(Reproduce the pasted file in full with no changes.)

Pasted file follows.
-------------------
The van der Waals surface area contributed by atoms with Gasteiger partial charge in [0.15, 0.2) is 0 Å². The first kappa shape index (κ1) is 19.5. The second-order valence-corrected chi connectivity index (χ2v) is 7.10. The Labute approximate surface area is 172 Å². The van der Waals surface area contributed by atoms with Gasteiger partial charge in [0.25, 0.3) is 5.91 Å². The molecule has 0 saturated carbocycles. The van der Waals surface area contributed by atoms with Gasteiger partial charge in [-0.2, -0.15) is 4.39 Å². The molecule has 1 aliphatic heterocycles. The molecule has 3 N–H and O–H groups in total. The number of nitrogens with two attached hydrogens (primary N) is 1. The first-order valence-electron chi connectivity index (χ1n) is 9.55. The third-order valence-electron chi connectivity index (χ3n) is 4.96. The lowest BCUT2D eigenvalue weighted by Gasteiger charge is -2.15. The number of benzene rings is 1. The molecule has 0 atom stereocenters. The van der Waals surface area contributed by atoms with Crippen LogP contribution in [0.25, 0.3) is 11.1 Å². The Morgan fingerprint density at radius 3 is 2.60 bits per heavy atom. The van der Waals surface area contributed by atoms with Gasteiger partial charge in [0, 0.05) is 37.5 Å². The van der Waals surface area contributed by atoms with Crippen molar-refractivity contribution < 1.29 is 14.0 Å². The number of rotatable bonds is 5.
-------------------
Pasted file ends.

The van der Waals surface area contributed by atoms with Gasteiger partial charge in [0.15, 0.2) is 0 Å². The first kappa shape index (κ1) is 19.5. The second-order valence-corrected chi connectivity index (χ2v) is 7.10. The Labute approximate surface area is 172 Å². The van der Waals surface area contributed by atoms with Gasteiger partial charge in [0.25, 0.3) is 5.91 Å². The molecule has 0 saturated carbocycles. The van der Waals surface area contributed by atoms with Gasteiger partial charge in [-0.2, -0.15) is 4.39 Å². The molecule has 1 aliphatic heterocycles. The molecule has 3 N–H and O–H groups in total. The number of nitrogens with two attached hydrogens (primary N) is 1. The first-order valence-electron chi connectivity index (χ1n) is 9.55. The third-order valence-electron chi connectivity index (χ3n) is 4.96. The lowest BCUT2D eigenvalue weighted by Gasteiger charge is -2.15. The number of benzene rings is 1. The molecule has 0 atom stereocenters. The van der Waals surface area contributed by atoms with Crippen LogP contribution in [0.25, 0.3) is 11.1 Å². The Morgan fingerprint density at radius 3 is 2.60 bits per heavy atom. The van der Waals surface area contributed by atoms with Gasteiger partial charge in [0, 0.05) is 37.5 Å². The van der Waals surface area contributed by atoms with Crippen molar-refractivity contribution < 1.29 is 14.0 Å². The number of rotatable bonds is 5.